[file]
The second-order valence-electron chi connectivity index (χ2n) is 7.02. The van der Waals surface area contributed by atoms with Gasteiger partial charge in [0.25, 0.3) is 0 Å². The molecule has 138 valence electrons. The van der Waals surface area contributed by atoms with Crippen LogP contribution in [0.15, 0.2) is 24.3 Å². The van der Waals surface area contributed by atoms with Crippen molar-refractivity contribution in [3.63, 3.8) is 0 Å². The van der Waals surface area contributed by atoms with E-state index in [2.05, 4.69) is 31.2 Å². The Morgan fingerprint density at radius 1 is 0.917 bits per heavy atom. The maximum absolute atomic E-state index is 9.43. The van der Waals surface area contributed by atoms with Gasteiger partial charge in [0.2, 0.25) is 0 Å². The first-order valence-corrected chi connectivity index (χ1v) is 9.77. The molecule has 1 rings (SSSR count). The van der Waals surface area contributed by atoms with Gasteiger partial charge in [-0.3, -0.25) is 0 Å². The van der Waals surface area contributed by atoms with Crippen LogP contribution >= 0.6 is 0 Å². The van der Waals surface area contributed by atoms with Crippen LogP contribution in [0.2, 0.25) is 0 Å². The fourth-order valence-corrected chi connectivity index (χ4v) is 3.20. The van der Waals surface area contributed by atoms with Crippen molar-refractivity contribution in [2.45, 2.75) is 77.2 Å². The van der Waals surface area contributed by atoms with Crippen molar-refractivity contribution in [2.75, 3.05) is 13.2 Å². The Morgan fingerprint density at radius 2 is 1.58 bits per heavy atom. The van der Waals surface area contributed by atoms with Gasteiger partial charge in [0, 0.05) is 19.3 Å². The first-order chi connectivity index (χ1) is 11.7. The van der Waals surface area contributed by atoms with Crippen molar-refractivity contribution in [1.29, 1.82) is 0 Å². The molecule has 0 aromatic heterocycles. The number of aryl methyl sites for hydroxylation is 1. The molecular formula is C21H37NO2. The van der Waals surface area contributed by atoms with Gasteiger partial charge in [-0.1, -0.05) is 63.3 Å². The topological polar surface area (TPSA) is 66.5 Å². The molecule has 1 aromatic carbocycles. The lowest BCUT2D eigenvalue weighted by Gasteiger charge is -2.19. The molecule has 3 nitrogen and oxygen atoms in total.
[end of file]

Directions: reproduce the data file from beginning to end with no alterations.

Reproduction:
The second-order valence-electron chi connectivity index (χ2n) is 7.02. The van der Waals surface area contributed by atoms with Gasteiger partial charge in [0.25, 0.3) is 0 Å². The molecule has 138 valence electrons. The van der Waals surface area contributed by atoms with Crippen LogP contribution in [0.15, 0.2) is 24.3 Å². The van der Waals surface area contributed by atoms with Crippen molar-refractivity contribution in [3.63, 3.8) is 0 Å². The van der Waals surface area contributed by atoms with E-state index in [2.05, 4.69) is 31.2 Å². The Morgan fingerprint density at radius 1 is 0.917 bits per heavy atom. The maximum absolute atomic E-state index is 9.43. The van der Waals surface area contributed by atoms with Gasteiger partial charge in [0.2, 0.25) is 0 Å². The first-order valence-corrected chi connectivity index (χ1v) is 9.77. The molecule has 1 rings (SSSR count). The van der Waals surface area contributed by atoms with Gasteiger partial charge in [-0.3, -0.25) is 0 Å². The van der Waals surface area contributed by atoms with Crippen LogP contribution >= 0.6 is 0 Å². The van der Waals surface area contributed by atoms with Crippen LogP contribution in [0.2, 0.25) is 0 Å². The fourth-order valence-corrected chi connectivity index (χ4v) is 3.20. The van der Waals surface area contributed by atoms with Crippen molar-refractivity contribution in [2.45, 2.75) is 77.2 Å². The van der Waals surface area contributed by atoms with Crippen molar-refractivity contribution in [2.75, 3.05) is 13.2 Å². The Morgan fingerprint density at radius 2 is 1.58 bits per heavy atom. The van der Waals surface area contributed by atoms with Gasteiger partial charge in [0, 0.05) is 19.3 Å². The first-order chi connectivity index (χ1) is 11.7. The van der Waals surface area contributed by atoms with Crippen molar-refractivity contribution in [1.29, 1.82) is 0 Å². The molecule has 0 aromatic heterocycles. The number of aryl methyl sites for hydroxylation is 1. The molecular formula is C21H37NO2. The van der Waals surface area contributed by atoms with Gasteiger partial charge in [-0.1, -0.05) is 63.3 Å². The topological polar surface area (TPSA) is 66.5 Å². The molecule has 1 aromatic carbocycles. The lowest BCUT2D eigenvalue weighted by Gasteiger charge is -2.19. The molecule has 3 nitrogen and oxygen atoms in total.